Originally published on February 10, 2016.
I’ve seen this picture float around the internet that says, “you weren’t born to pay bills and die”. I can see the point it’s trying to make: life is about more than working and paying bills. But, not to burst the picture’s bubble, the simple fact is that there will always be bills to pay. Unless you become the man who quit money, you are always going to have to pay for something, like utilities or a phone service. So, while I agree that you weren’t born to pay them, you will, in fact, probably always have to.
What you don’t have to do forever is live with debt. You don’t have to spend every month calculating how much you can afford to put towards debt repayment, while continuing to use credit, and staying in the never-ending cycle of borrowing money and trying to pay it back. It’s not an easy cycle to get out of; I know that firsthand. But it is a cycle that will not only control your finances, it will control your mind and your life—and our time on this planet is far too short to let debt control your life.
I don’t mean to sound morbid, but I’ve been thinking about life a lot lately—specifically, what exactly it is that I am doing with mine. When I turned 29, I began to have a sort of panic attack about turning 30, as though the number somehow marked a milestone in which I must have crossed off a certain list of goals. By the time I turned 30, I realized the numbers didn’t matter, nor did the list of goals; all that mattered was that I was doing my best and I was happy with my life—and I was, and still am today.
I can look back and tell you that I still haven’t crossed off most of the items on that imaginary 30 before 30 goal list. I still haven’t gotten a new tattoo (got all mine before age 22) or taken a painting class or pottery class. I haven’t run a half-marathon yet (accident was 6 weeks before the first one I’d signed up for) or gone bungee jumping or skydiving. And I haven’t driven across Canada or travelled to Europe yet either. But it’s ok. It doesn’t matter that I didn’t do those things before 30 or any other age.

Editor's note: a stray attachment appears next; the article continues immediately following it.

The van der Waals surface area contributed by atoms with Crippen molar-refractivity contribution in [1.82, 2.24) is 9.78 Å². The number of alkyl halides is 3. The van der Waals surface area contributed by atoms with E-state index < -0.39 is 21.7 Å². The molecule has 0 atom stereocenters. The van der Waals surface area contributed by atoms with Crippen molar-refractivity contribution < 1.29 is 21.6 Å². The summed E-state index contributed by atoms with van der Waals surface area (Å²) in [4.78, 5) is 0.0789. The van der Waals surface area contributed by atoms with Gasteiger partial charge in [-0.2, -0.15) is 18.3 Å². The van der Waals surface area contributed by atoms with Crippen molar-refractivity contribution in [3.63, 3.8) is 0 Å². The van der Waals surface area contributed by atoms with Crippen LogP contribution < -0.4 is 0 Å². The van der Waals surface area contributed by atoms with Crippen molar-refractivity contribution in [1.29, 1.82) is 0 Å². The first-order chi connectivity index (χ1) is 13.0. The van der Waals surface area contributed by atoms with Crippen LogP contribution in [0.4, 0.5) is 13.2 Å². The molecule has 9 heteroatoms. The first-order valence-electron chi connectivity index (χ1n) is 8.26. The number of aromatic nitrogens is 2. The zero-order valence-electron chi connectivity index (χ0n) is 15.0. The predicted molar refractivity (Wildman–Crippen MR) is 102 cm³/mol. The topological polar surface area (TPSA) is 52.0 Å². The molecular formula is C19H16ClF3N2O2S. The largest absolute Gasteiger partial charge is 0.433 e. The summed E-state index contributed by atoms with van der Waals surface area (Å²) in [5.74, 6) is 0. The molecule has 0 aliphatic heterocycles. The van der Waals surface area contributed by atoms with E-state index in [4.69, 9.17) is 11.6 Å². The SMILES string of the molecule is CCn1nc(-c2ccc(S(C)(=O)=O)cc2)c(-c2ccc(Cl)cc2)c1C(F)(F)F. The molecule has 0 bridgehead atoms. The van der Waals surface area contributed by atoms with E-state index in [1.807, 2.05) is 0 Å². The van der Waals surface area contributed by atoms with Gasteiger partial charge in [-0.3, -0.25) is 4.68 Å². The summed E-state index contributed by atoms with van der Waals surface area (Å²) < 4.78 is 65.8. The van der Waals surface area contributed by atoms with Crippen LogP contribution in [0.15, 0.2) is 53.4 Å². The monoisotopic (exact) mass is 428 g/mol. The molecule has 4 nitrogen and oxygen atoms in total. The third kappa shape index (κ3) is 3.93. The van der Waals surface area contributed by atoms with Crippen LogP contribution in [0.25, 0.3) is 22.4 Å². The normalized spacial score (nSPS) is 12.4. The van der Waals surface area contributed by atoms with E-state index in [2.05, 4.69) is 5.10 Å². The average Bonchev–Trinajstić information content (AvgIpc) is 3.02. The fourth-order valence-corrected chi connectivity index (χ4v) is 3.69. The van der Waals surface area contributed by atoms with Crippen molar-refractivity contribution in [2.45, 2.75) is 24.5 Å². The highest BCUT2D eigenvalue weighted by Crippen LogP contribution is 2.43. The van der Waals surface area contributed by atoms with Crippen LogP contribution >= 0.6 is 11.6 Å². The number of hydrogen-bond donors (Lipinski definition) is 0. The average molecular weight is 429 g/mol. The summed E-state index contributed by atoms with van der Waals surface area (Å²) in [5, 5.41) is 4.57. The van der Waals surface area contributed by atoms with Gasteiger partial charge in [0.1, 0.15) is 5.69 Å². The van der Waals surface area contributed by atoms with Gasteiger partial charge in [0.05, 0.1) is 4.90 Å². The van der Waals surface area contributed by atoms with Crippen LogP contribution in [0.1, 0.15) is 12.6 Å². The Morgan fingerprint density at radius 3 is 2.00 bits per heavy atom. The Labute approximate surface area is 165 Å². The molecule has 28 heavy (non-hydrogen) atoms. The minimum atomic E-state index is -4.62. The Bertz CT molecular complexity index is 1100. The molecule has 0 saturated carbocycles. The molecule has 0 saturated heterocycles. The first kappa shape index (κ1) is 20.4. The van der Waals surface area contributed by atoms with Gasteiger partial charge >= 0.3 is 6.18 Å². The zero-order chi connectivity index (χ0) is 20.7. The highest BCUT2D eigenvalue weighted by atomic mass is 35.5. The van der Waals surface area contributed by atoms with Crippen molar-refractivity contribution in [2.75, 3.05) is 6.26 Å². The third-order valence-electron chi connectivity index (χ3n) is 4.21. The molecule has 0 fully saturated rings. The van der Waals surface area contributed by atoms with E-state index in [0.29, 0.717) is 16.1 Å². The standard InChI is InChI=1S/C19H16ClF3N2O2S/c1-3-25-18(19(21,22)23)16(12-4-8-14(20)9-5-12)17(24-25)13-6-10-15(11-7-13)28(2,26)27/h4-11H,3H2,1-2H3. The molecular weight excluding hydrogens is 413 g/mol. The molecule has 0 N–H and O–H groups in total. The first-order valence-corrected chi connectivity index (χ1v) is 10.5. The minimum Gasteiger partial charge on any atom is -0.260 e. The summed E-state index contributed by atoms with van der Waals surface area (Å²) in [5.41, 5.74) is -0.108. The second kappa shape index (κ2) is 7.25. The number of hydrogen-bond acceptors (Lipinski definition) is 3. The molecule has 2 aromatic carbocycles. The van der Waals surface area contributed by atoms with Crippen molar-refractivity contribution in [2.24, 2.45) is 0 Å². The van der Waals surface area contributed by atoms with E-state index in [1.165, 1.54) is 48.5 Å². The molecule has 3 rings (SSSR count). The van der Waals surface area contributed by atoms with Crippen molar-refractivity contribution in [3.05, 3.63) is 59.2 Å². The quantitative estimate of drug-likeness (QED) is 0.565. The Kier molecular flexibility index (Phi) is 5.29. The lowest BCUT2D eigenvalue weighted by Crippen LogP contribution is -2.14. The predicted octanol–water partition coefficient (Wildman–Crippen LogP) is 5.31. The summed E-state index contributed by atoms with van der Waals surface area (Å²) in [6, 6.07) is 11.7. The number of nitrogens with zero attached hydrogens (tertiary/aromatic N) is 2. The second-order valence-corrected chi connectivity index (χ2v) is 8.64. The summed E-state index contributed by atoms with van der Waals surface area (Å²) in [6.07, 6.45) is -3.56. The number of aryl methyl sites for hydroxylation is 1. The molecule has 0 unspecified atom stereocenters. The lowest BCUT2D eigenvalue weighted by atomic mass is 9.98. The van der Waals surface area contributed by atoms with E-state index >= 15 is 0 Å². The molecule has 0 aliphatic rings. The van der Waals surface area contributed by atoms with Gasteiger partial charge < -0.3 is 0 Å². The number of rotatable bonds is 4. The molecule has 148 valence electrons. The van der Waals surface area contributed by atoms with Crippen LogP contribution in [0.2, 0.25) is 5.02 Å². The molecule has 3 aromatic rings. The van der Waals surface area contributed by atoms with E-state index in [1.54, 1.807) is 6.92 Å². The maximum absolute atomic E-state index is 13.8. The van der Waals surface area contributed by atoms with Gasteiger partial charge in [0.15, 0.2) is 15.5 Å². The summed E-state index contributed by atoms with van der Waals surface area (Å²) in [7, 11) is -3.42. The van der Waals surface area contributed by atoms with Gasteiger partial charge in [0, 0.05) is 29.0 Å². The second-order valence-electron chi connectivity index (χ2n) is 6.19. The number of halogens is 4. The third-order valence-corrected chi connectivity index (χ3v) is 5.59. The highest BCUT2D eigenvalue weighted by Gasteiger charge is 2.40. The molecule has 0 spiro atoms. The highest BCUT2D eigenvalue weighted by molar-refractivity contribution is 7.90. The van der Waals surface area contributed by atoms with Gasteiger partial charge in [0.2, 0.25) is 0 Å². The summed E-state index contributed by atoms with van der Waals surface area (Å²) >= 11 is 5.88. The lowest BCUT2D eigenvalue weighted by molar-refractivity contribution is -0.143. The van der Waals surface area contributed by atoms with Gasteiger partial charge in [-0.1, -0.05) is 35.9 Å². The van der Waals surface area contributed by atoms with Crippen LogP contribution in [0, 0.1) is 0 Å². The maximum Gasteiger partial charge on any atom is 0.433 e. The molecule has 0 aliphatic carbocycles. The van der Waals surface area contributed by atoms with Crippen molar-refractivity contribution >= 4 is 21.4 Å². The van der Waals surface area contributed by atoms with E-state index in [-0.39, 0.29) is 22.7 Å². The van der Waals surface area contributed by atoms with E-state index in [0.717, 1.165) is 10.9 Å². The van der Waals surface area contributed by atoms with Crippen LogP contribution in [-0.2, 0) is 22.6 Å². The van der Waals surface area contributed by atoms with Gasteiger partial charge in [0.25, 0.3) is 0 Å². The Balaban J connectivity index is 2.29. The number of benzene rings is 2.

What matters is that I wake up every morning and think, “yes, this is the life I want”. What matters is that every time I reach a crossroads, I choose the route that aligns with my goals and my values—because that’s the only way to live a life where you can wake up and think, “yes, this is what I want”.
I’ve been working on a project that has required me to take myself back 3, 5, even 10 years from now, and reflect on who I was and why I did the things I did. It hasn’t exactly been a pleasant experience; eye-opening, for sure, but not pleasant. As I worked through those memories, however, I was reminded of how drastically different my life is today—in a good way; no, a great way—and that’s because of the decisions I made when I reached certain crossroads.